Egyptian lawmakers passed a package of tax reforms on Monday including a new tax on entertainment, hikes in government fees, and an increase in the threshold for taxable personal income.
The approved reforms include a five to 20 per cent charge on entrance tickets to theatres, cinemas, parks, clubs, and other entertainment venues, a new tax on items purchased from duty-free shops, and a 10 per cent tax on luxury goods such as caviar, shrimps, alcoholic beverages, chocolate, and roasted coffee.
The parliament also approved changes to the income tax law, increasing exemptions from personal income tax from LE24,000 per year to LE36,000. The move is said to benefit around 22 million low and middle-income employees.
The new tax bill comes 18 months after parliament had rejected a previous bill the government had submitted in 2021. The earlier bill provided for a “development fee” of two per cent on durable goods and five per cent on domestically produced and imported soft drinks. The new one includes neither of these.
In view of the current domestic and international economic circumstances, the government needs to increase its resources, and raising tax revenues is one way to do this, said Matta Bishai, a member of the Board of the Division of Importers at the Federation of Chambers of Commerce.
He said that the tax hikes on certain consumer goods would not have a significant impact on the consumption of these goods, since customers are generally not among the limited-income sectors.
There is not a large demand for wine, caviar, salmon or Roquefort cheese in the Egyptian market, so the luxury taxes would not be “provocative”, contrary to what would be the case if they affected fish, chicken, or other foods most consumers rely on.
Mohamed Hassan, managing director and CEO of Blom Egypt Investments, said the newly adopted tax bill could spur a slight increase in inflation. When the prices of some goods go up, so do the prices of many others, he said.
He stressed that any rise in the inflation rate would not be particularly significant because the base rate during the year was already high, so the change would not be palpable.
In televised remarks, Minister of Finance Mohamed Maait said that the tax increases would not have an inflationary effect.
Hassan Fawzi, head of the Coffee Division at the Federation of Chambers of Commerce, said that the new luxury tax on coffee would affect roasted coffee imported from abroad. Usually, coffee beans are imported raw and the roasting is performed domestically, he said, so the tax would only affect varieties used in espresso machines and the like, as opposed to the Turkish coffee that most people drink.
According to the report drafted by parliament’s Planning and Budget Committee, the bill comes in the framework of government efforts to develop public revenues in a manner that contributes to ensuring that funds are available to meet the demands of the expenditure side of government budgets, enabling agencies to accomplish their intended functions and goals.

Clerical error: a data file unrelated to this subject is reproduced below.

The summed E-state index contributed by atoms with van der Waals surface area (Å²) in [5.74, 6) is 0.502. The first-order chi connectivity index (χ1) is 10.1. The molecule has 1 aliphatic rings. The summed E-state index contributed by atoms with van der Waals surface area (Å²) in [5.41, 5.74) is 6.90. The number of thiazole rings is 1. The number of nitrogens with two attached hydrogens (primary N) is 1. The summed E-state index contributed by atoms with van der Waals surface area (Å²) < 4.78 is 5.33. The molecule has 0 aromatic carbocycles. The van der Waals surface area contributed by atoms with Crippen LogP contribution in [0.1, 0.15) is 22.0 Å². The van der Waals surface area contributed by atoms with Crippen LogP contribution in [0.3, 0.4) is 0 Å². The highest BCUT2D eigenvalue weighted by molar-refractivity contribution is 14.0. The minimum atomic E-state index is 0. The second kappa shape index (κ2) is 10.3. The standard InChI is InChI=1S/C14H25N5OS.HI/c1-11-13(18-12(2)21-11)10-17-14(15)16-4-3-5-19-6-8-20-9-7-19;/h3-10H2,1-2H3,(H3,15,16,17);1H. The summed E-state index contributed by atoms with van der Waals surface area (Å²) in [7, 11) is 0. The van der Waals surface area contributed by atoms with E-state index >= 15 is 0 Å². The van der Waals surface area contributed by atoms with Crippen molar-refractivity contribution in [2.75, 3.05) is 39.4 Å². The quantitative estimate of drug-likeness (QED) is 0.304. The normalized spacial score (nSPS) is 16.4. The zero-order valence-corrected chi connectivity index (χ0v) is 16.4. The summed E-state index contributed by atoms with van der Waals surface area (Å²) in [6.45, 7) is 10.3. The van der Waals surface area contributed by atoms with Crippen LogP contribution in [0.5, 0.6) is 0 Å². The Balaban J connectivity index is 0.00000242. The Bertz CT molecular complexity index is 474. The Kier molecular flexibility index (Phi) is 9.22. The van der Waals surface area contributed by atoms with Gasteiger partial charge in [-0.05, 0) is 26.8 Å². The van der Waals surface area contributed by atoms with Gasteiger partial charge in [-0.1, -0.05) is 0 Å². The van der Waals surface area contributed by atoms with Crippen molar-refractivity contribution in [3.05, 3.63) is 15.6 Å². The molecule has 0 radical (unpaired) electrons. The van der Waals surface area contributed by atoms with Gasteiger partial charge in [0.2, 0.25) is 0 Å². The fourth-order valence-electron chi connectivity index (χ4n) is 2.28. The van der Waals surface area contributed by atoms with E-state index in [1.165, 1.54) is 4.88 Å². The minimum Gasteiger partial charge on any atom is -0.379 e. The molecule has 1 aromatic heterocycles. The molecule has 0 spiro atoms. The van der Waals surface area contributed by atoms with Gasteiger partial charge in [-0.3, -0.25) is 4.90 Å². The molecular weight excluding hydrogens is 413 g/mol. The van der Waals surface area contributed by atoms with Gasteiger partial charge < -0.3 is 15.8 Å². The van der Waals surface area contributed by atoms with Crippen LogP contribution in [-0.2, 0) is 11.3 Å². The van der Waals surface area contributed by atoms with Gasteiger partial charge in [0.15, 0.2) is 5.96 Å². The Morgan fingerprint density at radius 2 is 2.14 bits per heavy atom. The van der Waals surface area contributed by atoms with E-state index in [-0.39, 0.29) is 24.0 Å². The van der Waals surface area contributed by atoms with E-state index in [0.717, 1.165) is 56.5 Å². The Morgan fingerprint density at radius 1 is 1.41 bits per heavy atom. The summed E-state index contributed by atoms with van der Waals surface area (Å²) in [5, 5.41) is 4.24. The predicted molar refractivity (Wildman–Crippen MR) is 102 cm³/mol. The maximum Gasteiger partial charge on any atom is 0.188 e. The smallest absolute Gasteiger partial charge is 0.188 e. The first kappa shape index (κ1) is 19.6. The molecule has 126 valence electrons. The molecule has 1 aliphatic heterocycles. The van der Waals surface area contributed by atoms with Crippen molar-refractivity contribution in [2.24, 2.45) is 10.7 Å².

This had necessitated a review of the current tax laws and the introduction of a number of amendments in order to increase public revenues.
Government planners expect a 27.1 per cent growth in tax revenues over the current 2022-2023 fiscal year, bringing tax revenues up to LE1.530 trillion in the 2023-24 fiscal year, which begins in July. Their projections are based on structural reforms to the tax system as well as the fact that the economy has begun to recover from external shocks.
Assistant Dean of the Computer Science Faculty at Shorouk Academy Nabil Abdel-Raouf, also a professor of accounting and taxation, said that the recently approved tax measures would help to curb inflation and increase the state’s revenues.
They would bring in an estimated LE5 billion in revenues that could be used for subsidising foodstuffs or fuel and funding social welfare schemes, he said.
Under the amendments, individuals with an annual income of over LE1 million will be subject to a 27.5 per cent tax. This is a new tax bracket that should generate over LE4 billion a year, according to Maait. Previously the highest income tax bracket was 25 per cent.
Abdel-Raouf said that this would also help to finance the new rise in the income tax exemption threshold to LE36,000, which aims to ease the strains on lower-income brackets.
Taxes on industrial and commercial profits remain unchanged at 22.5 per cent. Hassan said that the largest increases in the tax revenues that the government accrues from businesses will come not from the newly passed law but as a result of the implementation of the new electronic invoicing system that will help to integrate the informal economy into the formal economy.
The informal economy accounts for a huge portion of economic activity in Egypt.
The newly approved tax measures come shortly after the first meeting of the newly restructured Supreme Council for Investment chaired by President Abdel-Fattah Al-Sisi that has announced plans to accelerate the drafting of a proposed national tax policy strategy for the next five years.
The aim is to eliminate bureaucratic overlap between the agencies authorised to impose and collect taxes and to create a more stable tax-related legislative environment.
According to statements by Prime Minister Mustafa Madbouli, the finance minister has engaged an internationally reputed consultancy firm to draw up a tax policy white paper that will be unveiled within the next three months.
* A version of this article appears in print in the 1 June, 2023 edition of Al-Ahram Weekly